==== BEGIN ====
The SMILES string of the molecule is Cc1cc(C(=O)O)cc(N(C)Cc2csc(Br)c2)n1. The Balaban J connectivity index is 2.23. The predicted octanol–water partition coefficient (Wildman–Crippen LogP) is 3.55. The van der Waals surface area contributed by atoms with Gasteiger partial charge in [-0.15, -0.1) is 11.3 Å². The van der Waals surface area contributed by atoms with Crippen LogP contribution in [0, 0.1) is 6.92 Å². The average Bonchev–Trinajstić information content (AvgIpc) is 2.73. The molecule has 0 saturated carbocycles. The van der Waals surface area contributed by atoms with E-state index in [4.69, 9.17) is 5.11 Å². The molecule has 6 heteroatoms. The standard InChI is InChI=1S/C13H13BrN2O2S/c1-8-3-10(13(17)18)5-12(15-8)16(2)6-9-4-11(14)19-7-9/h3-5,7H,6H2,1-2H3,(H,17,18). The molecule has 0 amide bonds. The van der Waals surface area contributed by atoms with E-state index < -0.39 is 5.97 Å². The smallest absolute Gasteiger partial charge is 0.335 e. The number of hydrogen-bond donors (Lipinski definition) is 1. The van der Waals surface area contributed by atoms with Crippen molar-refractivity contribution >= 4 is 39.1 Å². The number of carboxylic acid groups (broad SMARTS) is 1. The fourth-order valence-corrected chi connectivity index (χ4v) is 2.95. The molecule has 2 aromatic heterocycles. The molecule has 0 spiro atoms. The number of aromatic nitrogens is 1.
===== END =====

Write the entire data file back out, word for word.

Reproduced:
The SMILES string of the molecule is Cc1cc(C(=O)O)cc(N(C)Cc2csc(Br)c2)n1. The Balaban J connectivity index is 2.23. The predicted octanol–water partition coefficient (Wildman–Crippen LogP) is 3.55. The van der Waals surface area contributed by atoms with Gasteiger partial charge in [-0.15, -0.1) is 11.3 Å². The van der Waals surface area contributed by atoms with Crippen LogP contribution in [0, 0.1) is 6.92 Å². The average Bonchev–Trinajstić information content (AvgIpc) is 2.73. The molecule has 0 saturated carbocycles. The van der Waals surface area contributed by atoms with E-state index in [4.69, 9.17) is 5.11 Å². The molecule has 6 heteroatoms. The standard InChI is InChI=1S/C13H13BrN2O2S/c1-8-3-10(13(17)18)5-12(15-8)16(2)6-9-4-11(14)19-7-9/h3-5,7H,6H2,1-2H3,(H,17,18). The molecule has 0 amide bonds. The van der Waals surface area contributed by atoms with E-state index < -0.39 is 5.97 Å². The smallest absolute Gasteiger partial charge is 0.335 e. The number of hydrogen-bond donors (Lipinski definition) is 1. The van der Waals surface area contributed by atoms with Crippen molar-refractivity contribution >= 4 is 39.1 Å². The number of carboxylic acid groups (broad SMARTS) is 1. The fourth-order valence-corrected chi connectivity index (χ4v) is 2.95. The molecule has 2 aromatic heterocycles. The molecule has 0 spiro atoms. The number of aromatic nitrogens is 1.